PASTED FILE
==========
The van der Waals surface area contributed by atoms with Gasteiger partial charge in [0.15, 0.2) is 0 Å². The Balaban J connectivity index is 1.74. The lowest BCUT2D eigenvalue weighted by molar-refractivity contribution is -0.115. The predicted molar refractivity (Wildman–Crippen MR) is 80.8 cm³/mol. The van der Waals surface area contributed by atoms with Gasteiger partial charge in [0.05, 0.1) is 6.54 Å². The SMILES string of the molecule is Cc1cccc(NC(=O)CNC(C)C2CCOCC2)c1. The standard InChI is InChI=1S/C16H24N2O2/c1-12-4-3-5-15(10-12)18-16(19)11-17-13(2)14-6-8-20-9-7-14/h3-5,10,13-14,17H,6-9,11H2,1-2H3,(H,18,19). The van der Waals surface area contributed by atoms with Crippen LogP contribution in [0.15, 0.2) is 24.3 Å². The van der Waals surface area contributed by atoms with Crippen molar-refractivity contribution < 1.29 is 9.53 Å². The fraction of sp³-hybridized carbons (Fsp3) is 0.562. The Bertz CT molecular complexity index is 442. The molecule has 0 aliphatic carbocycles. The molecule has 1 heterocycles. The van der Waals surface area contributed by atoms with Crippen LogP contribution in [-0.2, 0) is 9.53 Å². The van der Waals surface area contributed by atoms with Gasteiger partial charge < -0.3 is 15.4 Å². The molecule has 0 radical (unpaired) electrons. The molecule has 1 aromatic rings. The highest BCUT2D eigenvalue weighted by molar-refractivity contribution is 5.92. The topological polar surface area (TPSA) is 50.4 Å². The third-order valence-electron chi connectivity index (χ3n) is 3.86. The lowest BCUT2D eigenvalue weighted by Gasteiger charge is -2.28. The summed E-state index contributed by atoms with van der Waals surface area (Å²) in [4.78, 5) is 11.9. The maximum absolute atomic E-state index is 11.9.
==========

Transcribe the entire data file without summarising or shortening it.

The van der Waals surface area contributed by atoms with Gasteiger partial charge in [0.15, 0.2) is 0 Å². The Balaban J connectivity index is 1.74. The lowest BCUT2D eigenvalue weighted by molar-refractivity contribution is -0.115. The predicted molar refractivity (Wildman–Crippen MR) is 80.8 cm³/mol. The van der Waals surface area contributed by atoms with Gasteiger partial charge in [0.05, 0.1) is 6.54 Å². The SMILES string of the molecule is Cc1cccc(NC(=O)CNC(C)C2CCOCC2)c1. The standard InChI is InChI=1S/C16H24N2O2/c1-12-4-3-5-15(10-12)18-16(19)11-17-13(2)14-6-8-20-9-7-14/h3-5,10,13-14,17H,6-9,11H2,1-2H3,(H,18,19). The van der Waals surface area contributed by atoms with Crippen LogP contribution in [0.15, 0.2) is 24.3 Å². The van der Waals surface area contributed by atoms with Crippen molar-refractivity contribution < 1.29 is 9.53 Å². The fraction of sp³-hybridized carbons (Fsp3) is 0.562. The Bertz CT molecular complexity index is 442. The molecule has 0 aliphatic carbocycles. The molecule has 1 heterocycles. The van der Waals surface area contributed by atoms with Crippen LogP contribution in [-0.2, 0) is 9.53 Å². The van der Waals surface area contributed by atoms with Gasteiger partial charge < -0.3 is 15.4 Å². The molecule has 0 radical (unpaired) electrons. The molecule has 1 aromatic rings. The highest BCUT2D eigenvalue weighted by molar-refractivity contribution is 5.92. The topological polar surface area (TPSA) is 50.4 Å². The third-order valence-electron chi connectivity index (χ3n) is 3.86. The lowest BCUT2D eigenvalue weighted by Gasteiger charge is -2.28. The summed E-state index contributed by atoms with van der Waals surface area (Å²) in [4.78, 5) is 11.9. The maximum absolute atomic E-state index is 11.9.